Suppose the "mean residual lifetime," $\mathbb{E}[X-x|X≥x]$ is approximately constant for large $x$. Then, I believe that the conditional tail distribution is approximately exponential, in the sense of being stochastically dominated by an exponential and dominating a similar exponential. Formally:

**Conjecture** Given any random variable $X$ with support on $[0,∞)$. If, for some $\lambda \in(0,∞)$, $$\lim_{x→∞}\mathbb{E}[X-x|X≥x]= \lambda ,$$

then, for all $ε>0$ and for all $\Delta>0$, there is some $c$ such that $x≥c$ implies $$e^{-\frac{t}{λ-ε}}\leq \mathbb{P}[X≥x+t|X≥x] \leq e^{-\frac{t}{λ+ε}} \qquad ∀t≥\Delta.$$

I posted this question on StackExchange. Robert Israel provided a counterexample to an earlier conjecture, which was wrong.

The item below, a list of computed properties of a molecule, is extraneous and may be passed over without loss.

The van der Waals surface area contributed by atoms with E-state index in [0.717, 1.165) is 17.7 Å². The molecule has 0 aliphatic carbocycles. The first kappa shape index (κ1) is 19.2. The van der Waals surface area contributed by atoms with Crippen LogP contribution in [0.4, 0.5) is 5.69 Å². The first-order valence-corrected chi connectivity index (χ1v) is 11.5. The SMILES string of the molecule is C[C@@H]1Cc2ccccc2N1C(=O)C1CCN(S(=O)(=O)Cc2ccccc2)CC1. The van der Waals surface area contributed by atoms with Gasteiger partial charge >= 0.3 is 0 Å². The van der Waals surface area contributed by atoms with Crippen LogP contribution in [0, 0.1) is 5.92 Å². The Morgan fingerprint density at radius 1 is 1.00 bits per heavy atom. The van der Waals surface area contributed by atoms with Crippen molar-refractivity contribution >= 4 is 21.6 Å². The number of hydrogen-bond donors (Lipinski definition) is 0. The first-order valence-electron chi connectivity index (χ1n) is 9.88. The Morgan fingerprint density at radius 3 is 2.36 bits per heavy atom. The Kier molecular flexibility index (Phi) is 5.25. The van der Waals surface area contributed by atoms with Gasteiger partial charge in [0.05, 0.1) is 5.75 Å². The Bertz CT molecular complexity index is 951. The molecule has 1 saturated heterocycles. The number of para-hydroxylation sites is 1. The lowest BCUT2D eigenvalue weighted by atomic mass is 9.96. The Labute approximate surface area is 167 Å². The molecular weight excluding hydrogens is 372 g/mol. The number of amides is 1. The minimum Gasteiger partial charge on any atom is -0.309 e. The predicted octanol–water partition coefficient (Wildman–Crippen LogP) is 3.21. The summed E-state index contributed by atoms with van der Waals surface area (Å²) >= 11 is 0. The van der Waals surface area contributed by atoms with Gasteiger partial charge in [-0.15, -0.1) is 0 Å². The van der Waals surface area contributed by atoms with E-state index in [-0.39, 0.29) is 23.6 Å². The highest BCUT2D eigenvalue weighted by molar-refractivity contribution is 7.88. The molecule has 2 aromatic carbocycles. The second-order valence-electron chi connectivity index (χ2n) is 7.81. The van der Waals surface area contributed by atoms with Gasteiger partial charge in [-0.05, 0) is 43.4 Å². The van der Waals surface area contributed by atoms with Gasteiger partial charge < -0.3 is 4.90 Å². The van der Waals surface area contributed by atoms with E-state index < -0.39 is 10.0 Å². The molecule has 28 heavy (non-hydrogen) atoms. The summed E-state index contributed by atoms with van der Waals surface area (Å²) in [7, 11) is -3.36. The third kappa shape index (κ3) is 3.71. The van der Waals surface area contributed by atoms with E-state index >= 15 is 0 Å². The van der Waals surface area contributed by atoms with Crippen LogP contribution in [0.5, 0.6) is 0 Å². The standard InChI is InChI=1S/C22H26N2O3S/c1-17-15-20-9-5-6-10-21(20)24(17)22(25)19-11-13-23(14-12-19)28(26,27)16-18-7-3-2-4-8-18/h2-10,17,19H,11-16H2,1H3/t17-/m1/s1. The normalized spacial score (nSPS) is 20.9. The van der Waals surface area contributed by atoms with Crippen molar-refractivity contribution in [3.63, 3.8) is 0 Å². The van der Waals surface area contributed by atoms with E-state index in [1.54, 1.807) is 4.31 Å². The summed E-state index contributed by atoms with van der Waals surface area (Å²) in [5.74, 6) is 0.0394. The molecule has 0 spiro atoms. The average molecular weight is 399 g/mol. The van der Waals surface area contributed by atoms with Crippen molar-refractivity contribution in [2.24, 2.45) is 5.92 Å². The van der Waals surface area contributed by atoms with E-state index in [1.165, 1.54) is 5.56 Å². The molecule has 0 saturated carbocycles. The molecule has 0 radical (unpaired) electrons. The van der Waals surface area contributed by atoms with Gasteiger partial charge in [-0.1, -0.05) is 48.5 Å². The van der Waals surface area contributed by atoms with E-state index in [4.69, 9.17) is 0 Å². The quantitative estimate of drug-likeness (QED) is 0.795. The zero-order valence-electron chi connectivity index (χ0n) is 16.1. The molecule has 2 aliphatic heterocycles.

**Update** The approximation result is stronger than weak convergence. Let $Y$ be distributed exponentially with parameter $\lambda$. The conclusion of the conjecture implies that

$$\lim_{x→∞}\mathbb{E}[f(X-x)|X≥x]=\mathbb{E}[f(Y)]$$

for all nondecreasing functions for which $\mathbb{E}[f(Y)]$ exists. In particular, $f$ is allowed to be *unbounded*. The first great response by Ori Gurel-Gurevich implies a slightly weaker approximation result.